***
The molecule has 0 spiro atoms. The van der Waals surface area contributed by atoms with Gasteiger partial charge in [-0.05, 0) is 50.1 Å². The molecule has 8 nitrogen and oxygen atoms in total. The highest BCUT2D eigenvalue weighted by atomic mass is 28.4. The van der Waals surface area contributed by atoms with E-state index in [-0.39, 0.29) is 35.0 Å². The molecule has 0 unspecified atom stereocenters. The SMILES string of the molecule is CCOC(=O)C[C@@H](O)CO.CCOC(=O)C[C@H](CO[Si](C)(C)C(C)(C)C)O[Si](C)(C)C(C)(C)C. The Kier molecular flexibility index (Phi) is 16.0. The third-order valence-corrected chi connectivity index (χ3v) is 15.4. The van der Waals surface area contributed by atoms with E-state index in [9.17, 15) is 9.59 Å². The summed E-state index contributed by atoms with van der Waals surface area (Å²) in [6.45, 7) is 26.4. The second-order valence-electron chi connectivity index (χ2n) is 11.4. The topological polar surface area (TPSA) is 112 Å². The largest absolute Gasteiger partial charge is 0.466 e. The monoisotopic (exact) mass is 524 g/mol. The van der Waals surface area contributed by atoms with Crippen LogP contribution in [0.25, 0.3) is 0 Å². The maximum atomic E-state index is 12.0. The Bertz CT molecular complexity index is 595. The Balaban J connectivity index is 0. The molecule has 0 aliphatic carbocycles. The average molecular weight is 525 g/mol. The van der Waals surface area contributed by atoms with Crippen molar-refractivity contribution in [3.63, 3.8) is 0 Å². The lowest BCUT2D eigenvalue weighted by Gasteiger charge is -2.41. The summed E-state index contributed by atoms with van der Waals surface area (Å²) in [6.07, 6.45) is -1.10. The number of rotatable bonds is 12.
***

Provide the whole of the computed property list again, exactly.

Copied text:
The molecule has 0 spiro atoms. The van der Waals surface area contributed by atoms with Gasteiger partial charge in [-0.05, 0) is 50.1 Å². The molecule has 8 nitrogen and oxygen atoms in total. The highest BCUT2D eigenvalue weighted by atomic mass is 28.4. The van der Waals surface area contributed by atoms with E-state index in [-0.39, 0.29) is 35.0 Å². The molecule has 0 unspecified atom stereocenters. The SMILES string of the molecule is CCOC(=O)C[C@@H](O)CO.CCOC(=O)C[C@H](CO[Si](C)(C)C(C)(C)C)O[Si](C)(C)C(C)(C)C. The Kier molecular flexibility index (Phi) is 16.0. The third-order valence-corrected chi connectivity index (χ3v) is 15.4. The van der Waals surface area contributed by atoms with E-state index in [9.17, 15) is 9.59 Å². The summed E-state index contributed by atoms with van der Waals surface area (Å²) in [6.45, 7) is 26.4. The second-order valence-electron chi connectivity index (χ2n) is 11.4. The topological polar surface area (TPSA) is 112 Å². The largest absolute Gasteiger partial charge is 0.466 e. The monoisotopic (exact) mass is 524 g/mol. The van der Waals surface area contributed by atoms with Crippen LogP contribution in [0.25, 0.3) is 0 Å². The maximum atomic E-state index is 12.0. The Bertz CT molecular complexity index is 595. The Balaban J connectivity index is 0. The molecule has 0 aliphatic carbocycles. The average molecular weight is 525 g/mol. The van der Waals surface area contributed by atoms with Crippen molar-refractivity contribution in [3.63, 3.8) is 0 Å². The lowest BCUT2D eigenvalue weighted by Gasteiger charge is -2.41. The summed E-state index contributed by atoms with van der Waals surface area (Å²) in [6.07, 6.45) is -1.10. The number of rotatable bonds is 12.